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    Even though the city of Los Angeles is more of a professional sports city than a college town, that does not stop over 90,000 fans from consistently filling the Coliseum on Saturday afternoons in the fall.

    With a seating capacity of 93,607, the fans in Los Angeles Memorial Coliseum love to support their USC Trojans.

    Having originally opened in 1923, the Coliseum is located near downtown Los Angeles. Its atmosphere is not as good as some of the big-name schools from the Big Ten and SEC, but it's still is the best place to watch a college football game on the West Coast.

No. 11 Donald W. Reynolds Stadium: Arkansas Razorbacks

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    This venue is not quite as big as some of the other mammoth SEC stadiums, but the 76,000-seat facility has a lot to offer.

    Built in 1938, Razorback Stadium has been known to get so loud that the place literally shakes on big plays.

    It nearly cracks the top 10 on the list and is one of the top stadiums in the SEC. There is so much energy here, and the crowd seemingly never stops to take a breath during the entire game.

    For a loud and crazy stadium experience, this is the place to go.

No. 10 Jordan-Hare Stadium: Auburn Tigers

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    Not many cities love their team and college like those in Auburn, Alabama.

    The Tigers also have an excellent stadium for their fans to cheer them on in. Jordan-Hare Stadium seats 87,451 and was built in 1939. The fans here are known to be some of the nicest in the country, and the atmosphere here is unbelievable.

    The passion of the fans gives the Tigers one of the best home-field advantages in the nation.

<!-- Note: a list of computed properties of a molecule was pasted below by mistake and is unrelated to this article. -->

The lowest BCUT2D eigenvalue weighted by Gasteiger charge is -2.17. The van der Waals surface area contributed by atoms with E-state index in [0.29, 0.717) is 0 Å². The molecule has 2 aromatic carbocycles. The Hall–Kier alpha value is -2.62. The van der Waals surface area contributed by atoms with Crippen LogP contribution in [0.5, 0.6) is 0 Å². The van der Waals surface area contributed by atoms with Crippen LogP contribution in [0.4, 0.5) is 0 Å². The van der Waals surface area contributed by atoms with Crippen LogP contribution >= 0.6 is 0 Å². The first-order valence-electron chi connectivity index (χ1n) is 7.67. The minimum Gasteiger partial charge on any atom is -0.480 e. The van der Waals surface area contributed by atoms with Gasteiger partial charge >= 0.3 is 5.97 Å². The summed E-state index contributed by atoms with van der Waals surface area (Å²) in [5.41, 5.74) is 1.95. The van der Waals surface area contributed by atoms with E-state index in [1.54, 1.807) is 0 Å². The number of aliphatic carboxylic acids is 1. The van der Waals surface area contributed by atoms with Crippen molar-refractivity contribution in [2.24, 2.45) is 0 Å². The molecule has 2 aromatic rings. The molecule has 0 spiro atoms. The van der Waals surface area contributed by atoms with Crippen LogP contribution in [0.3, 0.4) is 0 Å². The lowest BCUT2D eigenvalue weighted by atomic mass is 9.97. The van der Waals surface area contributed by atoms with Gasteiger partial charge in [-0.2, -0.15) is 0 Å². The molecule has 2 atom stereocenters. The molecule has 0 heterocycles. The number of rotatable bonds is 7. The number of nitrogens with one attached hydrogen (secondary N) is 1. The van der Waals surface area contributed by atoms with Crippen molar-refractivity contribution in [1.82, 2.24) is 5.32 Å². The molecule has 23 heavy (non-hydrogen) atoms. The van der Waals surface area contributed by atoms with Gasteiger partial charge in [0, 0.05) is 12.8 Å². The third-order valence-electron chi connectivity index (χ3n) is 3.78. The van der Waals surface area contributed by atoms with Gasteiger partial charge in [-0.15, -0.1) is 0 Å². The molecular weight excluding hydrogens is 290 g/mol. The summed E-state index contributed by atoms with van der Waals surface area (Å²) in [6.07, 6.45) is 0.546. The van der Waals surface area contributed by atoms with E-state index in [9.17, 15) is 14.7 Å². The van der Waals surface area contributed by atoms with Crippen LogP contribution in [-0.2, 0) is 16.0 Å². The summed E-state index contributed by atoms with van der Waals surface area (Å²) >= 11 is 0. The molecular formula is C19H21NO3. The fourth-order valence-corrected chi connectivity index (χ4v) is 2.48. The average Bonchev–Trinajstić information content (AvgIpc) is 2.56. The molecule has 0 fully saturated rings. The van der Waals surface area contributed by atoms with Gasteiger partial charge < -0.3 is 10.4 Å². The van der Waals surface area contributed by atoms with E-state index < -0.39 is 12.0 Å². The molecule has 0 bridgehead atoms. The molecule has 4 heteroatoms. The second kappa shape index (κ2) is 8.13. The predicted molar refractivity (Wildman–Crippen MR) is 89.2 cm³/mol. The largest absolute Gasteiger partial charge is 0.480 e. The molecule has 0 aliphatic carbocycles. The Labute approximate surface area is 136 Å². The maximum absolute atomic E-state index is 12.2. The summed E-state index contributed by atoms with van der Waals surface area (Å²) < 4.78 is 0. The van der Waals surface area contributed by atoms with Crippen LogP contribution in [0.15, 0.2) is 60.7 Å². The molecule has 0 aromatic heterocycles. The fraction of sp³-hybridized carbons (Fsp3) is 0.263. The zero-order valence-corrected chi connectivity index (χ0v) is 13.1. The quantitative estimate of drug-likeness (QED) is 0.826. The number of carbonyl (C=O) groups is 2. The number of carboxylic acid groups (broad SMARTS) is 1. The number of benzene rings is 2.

Now, if they could just string some wins together in 2013. That might allow this venue to jump into the top 10 a year from now.

No. 9 Memorial Stadium: Nebraska Cornhuskers

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    There is nothing like that sea of red at Memorial Stadium on a Saturday afternoon in Lincoln.

    This 81,067-seat facility is nearly 100 years old and was built in 1923. The stadium has continued to grow due to upgrades.

    Be sure to arrive early, because what goes on outside the stadium before the game is spectacular. There are people all over tailgating in the parking lots.

    Once inside, the stadium is so big that the press box is six stories up from the field.

    This place is loud from start to finish, and it cracks the top 10 on the list.

No. 8 Tiger Stadium: LSU Tigers

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    Known as "Death Valley" because of how loud it can get, Tiger Stadium has been around since 1924 and is home to 92,400 screaming fans.

    As far as the atmosphere during the game, there are few places better than Tiger Stadium in Baton Rouge.

    The game seems like one big party from start to finish. Fans yell and scream throughout without a care in the world, except for what's happening on the field.

    This may not be the overall best college football stadium, but it is as loud as they come.

    Night games here are up there with the best environments in the country.

No. 7 Notre Dame Stadium: Notre Dame Fighting Irish

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    South Bend, Indiana, has always been a college football town, and located right at the heart of that town is Notre Dame Stadium.

    Home to 80,795 screaming fans, this stadium has been around since 1930. It has seen some of the greatest players and teams take the field here every Saturday.

    There is more tradition here than anywhere else in the country, and the stadium has a classic feel to it, unlike anywhere else in college football.

    Touchdown Jesus is a trademark statue that helps to set this place apart from the rest.

    No question, this is one of the top 10 places in the country to watch a college football game.

No. 6 Sanford Stadium: Georgia Bulldogs